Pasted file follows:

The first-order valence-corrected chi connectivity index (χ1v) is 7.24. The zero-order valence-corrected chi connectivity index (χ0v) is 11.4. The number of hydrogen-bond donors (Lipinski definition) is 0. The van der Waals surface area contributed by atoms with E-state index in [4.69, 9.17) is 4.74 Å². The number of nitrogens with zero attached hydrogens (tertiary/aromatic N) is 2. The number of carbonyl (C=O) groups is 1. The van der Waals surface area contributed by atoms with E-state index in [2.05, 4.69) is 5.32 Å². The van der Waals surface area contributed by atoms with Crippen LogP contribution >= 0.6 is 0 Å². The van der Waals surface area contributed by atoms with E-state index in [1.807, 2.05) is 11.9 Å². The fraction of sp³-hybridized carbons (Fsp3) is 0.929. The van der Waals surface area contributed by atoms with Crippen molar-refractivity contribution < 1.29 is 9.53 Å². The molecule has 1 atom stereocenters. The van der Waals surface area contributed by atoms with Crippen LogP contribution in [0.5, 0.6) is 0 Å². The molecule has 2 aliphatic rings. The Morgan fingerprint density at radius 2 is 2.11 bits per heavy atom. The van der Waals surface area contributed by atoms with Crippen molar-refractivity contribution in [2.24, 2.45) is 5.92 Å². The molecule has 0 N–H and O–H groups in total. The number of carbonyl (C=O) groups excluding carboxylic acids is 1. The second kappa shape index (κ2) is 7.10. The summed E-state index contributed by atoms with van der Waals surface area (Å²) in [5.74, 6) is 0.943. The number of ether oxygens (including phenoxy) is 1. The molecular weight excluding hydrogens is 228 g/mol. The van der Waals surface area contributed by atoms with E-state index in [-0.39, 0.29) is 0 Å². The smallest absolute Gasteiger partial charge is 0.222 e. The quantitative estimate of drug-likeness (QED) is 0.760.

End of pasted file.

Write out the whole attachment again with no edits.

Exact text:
The first-order valence-corrected chi connectivity index (χ1v) is 7.24. The zero-order valence-corrected chi connectivity index (χ0v) is 11.4. The number of hydrogen-bond donors (Lipinski definition) is 0. The van der Waals surface area contributed by atoms with E-state index in [4.69, 9.17) is 4.74 Å². The number of nitrogens with zero attached hydrogens (tertiary/aromatic N) is 2. The number of carbonyl (C=O) groups is 1. The van der Waals surface area contributed by atoms with E-state index in [2.05, 4.69) is 5.32 Å². The van der Waals surface area contributed by atoms with Crippen LogP contribution >= 0.6 is 0 Å². The van der Waals surface area contributed by atoms with E-state index in [1.807, 2.05) is 11.9 Å². The fraction of sp³-hybridized carbons (Fsp3) is 0.929. The van der Waals surface area contributed by atoms with Crippen molar-refractivity contribution < 1.29 is 9.53 Å². The molecule has 1 atom stereocenters. The van der Waals surface area contributed by atoms with Crippen LogP contribution in [0.5, 0.6) is 0 Å². The molecule has 2 aliphatic rings. The Morgan fingerprint density at radius 2 is 2.11 bits per heavy atom. The van der Waals surface area contributed by atoms with Crippen molar-refractivity contribution in [2.24, 2.45) is 5.92 Å². The molecule has 0 N–H and O–H groups in total. The number of carbonyl (C=O) groups excluding carboxylic acids is 1. The second kappa shape index (κ2) is 7.10. The summed E-state index contributed by atoms with van der Waals surface area (Å²) in [5.74, 6) is 0.943. The number of ether oxygens (including phenoxy) is 1. The molecular weight excluding hydrogens is 228 g/mol. The van der Waals surface area contributed by atoms with E-state index in [-0.39, 0.29) is 0 Å². The smallest absolute Gasteiger partial charge is 0.222 e. The quantitative estimate of drug-likeness (QED) is 0.760.